“The Man Who Killed Batman”
Written by Paul Dini
Directed by Bruce Timm
Music Composed by Shirley Walker
Animation Services by Sunrise
Original Airdate—February 1st, 1993
Plot: Hapless thug Sid the Squid tells Rupert Thorne the story of how he accidentally killed Batman and now every thug in Gotham is gunning for him, including the Joker.
Let’s talk about that title card, shall we?
I haven’t really discussed the title cards so far, but they’re a big part of the aesthetic of the show. While a lot of cartoons employ title cards at the time, Batman: the Animated Series went above and beyond by creating a new individually painted and designed title card for each episode.
And this is my favorite title card, because it tells the whole story in one image. First, there’s the provocative title, with the emphasis on the word “Killed.” The title promises not only that Batman dies, but in fact he’s already dead. We know that’s impossible, mostly because there’s over 50 more episodes, but also because, according to the painting, “The man who killed Batman” is a tiny shadow of a man with giant cartoon eyes, someone who can cower even in the spotlight.
“The Man Who Killed Batman,” like Paul Dini’s last episode, “Almost Got ‘Im,” is another “Batman Minus Batman” episode, where a lot of characters sit around talking about Batman while Batman himself is mysteriously off-stage. But instead of seeing Batman from the arch-villains’ point of view, this time we see Batman from the point of view of the indistinguishable crooks that make up the majority of the Gotham underworld.
This time, however, they are all highly distinguishably, with actual names, distinctive faces, and stellar voice actors: Robert Picardo is Eddie G, Maurice LaMarche is Murphy, and sci fi journeyman actor Matt Frewer is our luckless lead, Sid “the Squid” DeBris. (Seriously, check out Frewer’s curriculum vitae. This man has done it all). This is Frewer’s show, as both the narrator of the bizarre tale, and its central character, and he squeaks and blusters his way through hilariously. His desperate insistence that he is that lucky and that stupid is howlingly funny.
Sid is just not cut out for criminal work. But he wants to be a big shot, and being a criminal is the only way he sees how. Though the other thugs are slightly smarter than Sid (at least smart enough to use Sid as a distraction to make their escape) their motivation is basically the same. Working for a supervillain, whether it’s Boss Thorne or the Joker, and fighting Batman bestows some form of reflected glamor on a lackey. Sid’s happy ending, then, is that he almost killed Batman, which is just as good as Two-Face, the Penguin, Poison Ivy, and the Joker have ever done.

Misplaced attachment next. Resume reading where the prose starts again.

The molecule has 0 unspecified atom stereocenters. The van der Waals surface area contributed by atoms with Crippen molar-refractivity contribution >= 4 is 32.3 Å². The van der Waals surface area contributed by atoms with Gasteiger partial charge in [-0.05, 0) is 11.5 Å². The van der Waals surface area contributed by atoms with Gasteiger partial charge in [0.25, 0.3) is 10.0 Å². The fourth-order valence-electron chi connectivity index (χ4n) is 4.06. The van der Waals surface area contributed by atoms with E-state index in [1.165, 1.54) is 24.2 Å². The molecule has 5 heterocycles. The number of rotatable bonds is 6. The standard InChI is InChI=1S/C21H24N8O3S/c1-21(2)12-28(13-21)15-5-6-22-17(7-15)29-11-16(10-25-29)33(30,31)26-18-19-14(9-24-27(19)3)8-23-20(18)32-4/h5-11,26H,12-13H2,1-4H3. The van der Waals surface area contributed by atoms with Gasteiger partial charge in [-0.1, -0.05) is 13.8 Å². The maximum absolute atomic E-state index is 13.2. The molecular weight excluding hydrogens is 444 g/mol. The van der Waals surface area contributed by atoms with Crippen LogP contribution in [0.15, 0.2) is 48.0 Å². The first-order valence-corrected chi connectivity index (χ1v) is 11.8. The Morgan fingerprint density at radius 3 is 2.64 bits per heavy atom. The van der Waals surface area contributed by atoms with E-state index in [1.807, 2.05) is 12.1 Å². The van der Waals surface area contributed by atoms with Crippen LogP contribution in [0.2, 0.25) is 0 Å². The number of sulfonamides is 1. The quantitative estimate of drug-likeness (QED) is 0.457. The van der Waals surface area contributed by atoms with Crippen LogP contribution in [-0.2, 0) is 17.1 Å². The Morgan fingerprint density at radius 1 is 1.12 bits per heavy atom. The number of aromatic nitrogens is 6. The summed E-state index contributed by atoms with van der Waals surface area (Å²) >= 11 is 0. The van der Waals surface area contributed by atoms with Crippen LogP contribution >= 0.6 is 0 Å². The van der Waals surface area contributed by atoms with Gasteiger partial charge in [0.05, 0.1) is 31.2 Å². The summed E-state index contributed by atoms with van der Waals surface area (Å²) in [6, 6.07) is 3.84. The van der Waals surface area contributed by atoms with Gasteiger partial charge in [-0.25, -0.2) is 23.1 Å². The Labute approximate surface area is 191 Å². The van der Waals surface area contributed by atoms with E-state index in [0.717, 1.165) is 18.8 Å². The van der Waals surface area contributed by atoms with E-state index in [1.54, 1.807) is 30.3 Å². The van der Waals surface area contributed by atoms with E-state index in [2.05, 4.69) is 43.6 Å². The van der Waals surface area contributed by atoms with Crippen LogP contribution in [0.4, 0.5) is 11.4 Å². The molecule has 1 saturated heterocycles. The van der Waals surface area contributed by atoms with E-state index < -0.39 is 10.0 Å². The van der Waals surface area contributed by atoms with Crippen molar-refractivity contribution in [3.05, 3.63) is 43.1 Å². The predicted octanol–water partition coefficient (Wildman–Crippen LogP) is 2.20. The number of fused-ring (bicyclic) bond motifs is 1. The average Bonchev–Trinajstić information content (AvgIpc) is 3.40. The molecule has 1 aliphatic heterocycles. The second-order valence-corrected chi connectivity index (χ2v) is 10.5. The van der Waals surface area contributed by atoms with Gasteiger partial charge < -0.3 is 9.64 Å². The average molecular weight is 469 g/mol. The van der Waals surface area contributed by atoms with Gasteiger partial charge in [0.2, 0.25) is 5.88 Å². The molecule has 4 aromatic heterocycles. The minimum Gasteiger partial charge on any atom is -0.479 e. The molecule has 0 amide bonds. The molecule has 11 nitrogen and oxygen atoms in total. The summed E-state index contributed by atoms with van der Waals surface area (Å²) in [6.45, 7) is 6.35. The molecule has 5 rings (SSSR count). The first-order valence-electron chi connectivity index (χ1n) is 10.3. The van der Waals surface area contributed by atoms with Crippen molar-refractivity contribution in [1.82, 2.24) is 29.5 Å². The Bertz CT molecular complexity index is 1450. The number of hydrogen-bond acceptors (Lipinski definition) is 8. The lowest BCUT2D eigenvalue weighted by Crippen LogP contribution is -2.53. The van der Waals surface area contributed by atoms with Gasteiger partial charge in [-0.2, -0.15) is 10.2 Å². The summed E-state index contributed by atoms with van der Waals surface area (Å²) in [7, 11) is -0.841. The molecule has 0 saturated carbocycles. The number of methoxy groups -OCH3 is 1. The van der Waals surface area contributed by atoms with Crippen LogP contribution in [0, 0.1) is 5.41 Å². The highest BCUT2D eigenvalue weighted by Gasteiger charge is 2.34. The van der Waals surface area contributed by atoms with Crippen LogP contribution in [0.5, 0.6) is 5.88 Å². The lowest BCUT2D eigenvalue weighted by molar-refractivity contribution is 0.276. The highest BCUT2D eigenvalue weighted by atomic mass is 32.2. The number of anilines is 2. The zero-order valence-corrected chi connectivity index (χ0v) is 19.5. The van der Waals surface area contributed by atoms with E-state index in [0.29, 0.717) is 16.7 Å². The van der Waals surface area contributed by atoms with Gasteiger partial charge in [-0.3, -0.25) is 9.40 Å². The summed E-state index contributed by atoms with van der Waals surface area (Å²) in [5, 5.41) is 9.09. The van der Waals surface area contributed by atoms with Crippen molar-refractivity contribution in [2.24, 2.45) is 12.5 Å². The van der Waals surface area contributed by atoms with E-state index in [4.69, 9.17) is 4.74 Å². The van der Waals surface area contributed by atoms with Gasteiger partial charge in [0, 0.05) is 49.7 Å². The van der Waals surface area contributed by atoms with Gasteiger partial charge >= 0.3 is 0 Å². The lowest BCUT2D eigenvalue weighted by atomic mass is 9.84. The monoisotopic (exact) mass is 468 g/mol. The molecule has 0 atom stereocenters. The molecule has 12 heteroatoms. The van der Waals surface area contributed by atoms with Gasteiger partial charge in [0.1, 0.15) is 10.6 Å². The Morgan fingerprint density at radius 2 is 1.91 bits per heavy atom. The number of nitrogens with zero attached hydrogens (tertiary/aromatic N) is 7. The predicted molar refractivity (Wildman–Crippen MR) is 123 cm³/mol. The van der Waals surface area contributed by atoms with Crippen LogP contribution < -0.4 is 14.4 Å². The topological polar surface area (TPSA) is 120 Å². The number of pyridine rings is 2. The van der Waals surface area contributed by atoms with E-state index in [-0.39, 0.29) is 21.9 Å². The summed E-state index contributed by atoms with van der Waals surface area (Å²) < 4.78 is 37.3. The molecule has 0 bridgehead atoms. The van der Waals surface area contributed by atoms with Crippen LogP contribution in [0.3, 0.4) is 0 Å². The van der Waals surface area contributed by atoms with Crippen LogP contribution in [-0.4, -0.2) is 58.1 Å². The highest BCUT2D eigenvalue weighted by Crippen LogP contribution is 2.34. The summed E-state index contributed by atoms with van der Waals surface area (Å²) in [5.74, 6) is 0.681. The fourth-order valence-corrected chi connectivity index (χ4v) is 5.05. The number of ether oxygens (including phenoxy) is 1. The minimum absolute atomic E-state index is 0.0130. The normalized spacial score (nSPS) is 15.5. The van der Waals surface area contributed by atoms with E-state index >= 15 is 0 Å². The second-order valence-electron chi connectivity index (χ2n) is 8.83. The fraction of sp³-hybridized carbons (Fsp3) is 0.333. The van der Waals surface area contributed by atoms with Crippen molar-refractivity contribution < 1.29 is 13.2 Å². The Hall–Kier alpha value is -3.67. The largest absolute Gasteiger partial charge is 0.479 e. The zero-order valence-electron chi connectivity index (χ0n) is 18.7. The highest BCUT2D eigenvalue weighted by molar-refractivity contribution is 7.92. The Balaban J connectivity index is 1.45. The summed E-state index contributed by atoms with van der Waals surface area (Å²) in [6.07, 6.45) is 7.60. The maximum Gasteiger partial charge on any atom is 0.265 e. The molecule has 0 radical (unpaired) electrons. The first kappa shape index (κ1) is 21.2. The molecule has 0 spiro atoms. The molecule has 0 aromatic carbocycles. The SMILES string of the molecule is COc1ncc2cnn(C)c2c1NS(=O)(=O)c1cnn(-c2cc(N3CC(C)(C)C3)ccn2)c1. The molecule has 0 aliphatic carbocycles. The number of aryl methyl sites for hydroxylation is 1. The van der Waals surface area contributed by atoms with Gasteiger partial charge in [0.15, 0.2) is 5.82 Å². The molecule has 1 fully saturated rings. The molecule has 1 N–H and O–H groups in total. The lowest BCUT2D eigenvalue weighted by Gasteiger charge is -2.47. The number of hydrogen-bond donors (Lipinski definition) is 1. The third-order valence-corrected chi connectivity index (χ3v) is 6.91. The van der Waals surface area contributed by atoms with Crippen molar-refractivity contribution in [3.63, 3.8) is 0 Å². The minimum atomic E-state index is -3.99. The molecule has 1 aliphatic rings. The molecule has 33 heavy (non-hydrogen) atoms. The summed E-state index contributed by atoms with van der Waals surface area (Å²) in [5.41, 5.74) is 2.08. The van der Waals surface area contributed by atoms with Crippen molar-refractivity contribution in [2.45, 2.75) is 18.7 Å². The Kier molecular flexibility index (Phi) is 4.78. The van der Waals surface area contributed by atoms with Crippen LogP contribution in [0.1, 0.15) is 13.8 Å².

And though it’s all a ruse, “The Man Who Killed Batman” shows us what would happen in Gotham if Batman died. First the obvious: the criminal world celebrates, then attacks, the man who killed him, as a furious struggle takes place in the power vacuum. But then the mourning begins. It’s a little surprising that Bullock, of all people, is so upset that Batman is dead, but then again he could just feel bad for Commissioner Gordon, who would have lost his best friend, or maybe Bullock and Montoya are in on the ruse, and are selling Batman’s death to an audience of incarcerated thugs, one of whom is exactly the guy Batman wants running to Thorne.
And then there’s the Joker’s reaction.
Mark Hamill credits the Joker’s eulogy for Batman as the moment he really understood that the Joker commits crimes as a performance for Batman. Because the Joker blames Batman for turning him into the Joker, and because he loves being the Joker, everything the Joker does is both revenge against and in honor of Batman. The funeral, held in the same factory where the Joker first fell into a vat of chemicals, is a recreation of Joker’s origin. The Joker will do to Batman’s costume (and Sid) that same thing that happened to him, which is both the best and worst thing he can think of. Like Harley Quinn playing Amazing Grace on a kazoo, it is both a mockery and sincerely beautiful at the same time.
The only thing that’s not clear is what the Joker would do next if Batman were really dead, besides get Chinese food. After all, “Without Batman, crime has no punchline.” He seems to shed a sincere tear at Batman’s funeral. It’s possible he’d give up crime altogether, which is the premise of Batman: Going Sane. On the other hand, maybe he’d just refocus his attention on someone else, another do-gooder like Commissioner Gordon or Robin, or another innocent nobody like Charlie Collins. It’s probably best that Batman is not even close to being really dead, then.
There’s a little more definition Harley Quinn in this episode too. Her pet hyenas make their first appearance, and she’s physically abused by the Joker more explicitly than before. She even calls herself Harleen Quinzel when she bails Sid out of jail. This was probably before Dini and Bruce Timm decided that was her actual name, because going right up to Bullock and saying her name is a ballsy move. On the other hand, when Bullock recognizes her, she uses the opportunity to make a small dick joke, so maybe.